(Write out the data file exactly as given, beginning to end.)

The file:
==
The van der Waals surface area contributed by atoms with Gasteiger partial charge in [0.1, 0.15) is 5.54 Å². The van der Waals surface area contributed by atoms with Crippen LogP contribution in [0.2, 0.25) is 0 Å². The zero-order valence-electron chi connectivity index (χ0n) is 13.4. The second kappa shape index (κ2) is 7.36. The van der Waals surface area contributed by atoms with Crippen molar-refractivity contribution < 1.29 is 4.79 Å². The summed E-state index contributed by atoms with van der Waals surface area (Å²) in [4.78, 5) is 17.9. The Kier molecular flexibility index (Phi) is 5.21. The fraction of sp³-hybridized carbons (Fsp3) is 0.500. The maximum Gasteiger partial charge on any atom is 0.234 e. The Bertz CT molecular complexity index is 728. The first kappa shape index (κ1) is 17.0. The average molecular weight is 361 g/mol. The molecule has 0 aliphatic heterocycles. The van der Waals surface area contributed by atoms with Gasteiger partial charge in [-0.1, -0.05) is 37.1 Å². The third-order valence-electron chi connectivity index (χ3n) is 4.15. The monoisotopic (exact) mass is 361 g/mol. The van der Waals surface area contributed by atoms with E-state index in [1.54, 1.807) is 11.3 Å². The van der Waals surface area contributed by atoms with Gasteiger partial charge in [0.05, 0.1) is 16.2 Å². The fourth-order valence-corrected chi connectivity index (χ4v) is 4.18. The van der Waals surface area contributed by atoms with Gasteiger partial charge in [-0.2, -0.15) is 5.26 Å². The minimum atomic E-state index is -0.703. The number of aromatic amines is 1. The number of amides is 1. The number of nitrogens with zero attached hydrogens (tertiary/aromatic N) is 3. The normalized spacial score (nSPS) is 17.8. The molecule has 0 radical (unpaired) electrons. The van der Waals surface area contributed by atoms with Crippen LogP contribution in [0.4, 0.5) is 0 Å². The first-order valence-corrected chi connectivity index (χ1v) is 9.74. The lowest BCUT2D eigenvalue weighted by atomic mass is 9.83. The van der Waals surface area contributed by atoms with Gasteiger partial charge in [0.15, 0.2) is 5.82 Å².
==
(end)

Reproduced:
The van der Waals surface area contributed by atoms with Gasteiger partial charge in [0.1, 0.15) is 5.54 Å². The van der Waals surface area contributed by atoms with Crippen LogP contribution in [0.2, 0.25) is 0 Å². The zero-order valence-electron chi connectivity index (χ0n) is 13.4. The second kappa shape index (κ2) is 7.36. The van der Waals surface area contributed by atoms with Crippen molar-refractivity contribution < 1.29 is 4.79 Å². The summed E-state index contributed by atoms with van der Waals surface area (Å²) in [4.78, 5) is 17.9. The Kier molecular flexibility index (Phi) is 5.21. The fraction of sp³-hybridized carbons (Fsp3) is 0.500. The maximum Gasteiger partial charge on any atom is 0.234 e. The Bertz CT molecular complexity index is 728. The first kappa shape index (κ1) is 17.0. The average molecular weight is 361 g/mol. The molecule has 0 aliphatic heterocycles. The van der Waals surface area contributed by atoms with Gasteiger partial charge in [-0.1, -0.05) is 37.1 Å². The third-order valence-electron chi connectivity index (χ3n) is 4.15. The monoisotopic (exact) mass is 361 g/mol. The van der Waals surface area contributed by atoms with E-state index in [1.54, 1.807) is 11.3 Å². The van der Waals surface area contributed by atoms with Gasteiger partial charge in [0.05, 0.1) is 16.2 Å². The fourth-order valence-corrected chi connectivity index (χ4v) is 4.18. The van der Waals surface area contributed by atoms with Gasteiger partial charge in [-0.2, -0.15) is 5.26 Å². The minimum atomic E-state index is -0.703. The number of aromatic amines is 1. The number of amides is 1. The number of nitrogens with zero attached hydrogens (tertiary/aromatic N) is 3. The normalized spacial score (nSPS) is 17.8. The molecule has 0 radical (unpaired) electrons. The van der Waals surface area contributed by atoms with Crippen LogP contribution in [0.4, 0.5) is 0 Å². The first-order valence-corrected chi connectivity index (χ1v) is 9.74. The lowest BCUT2D eigenvalue weighted by atomic mass is 9.83. The van der Waals surface area contributed by atoms with Gasteiger partial charge in [0.15, 0.2) is 5.82 Å².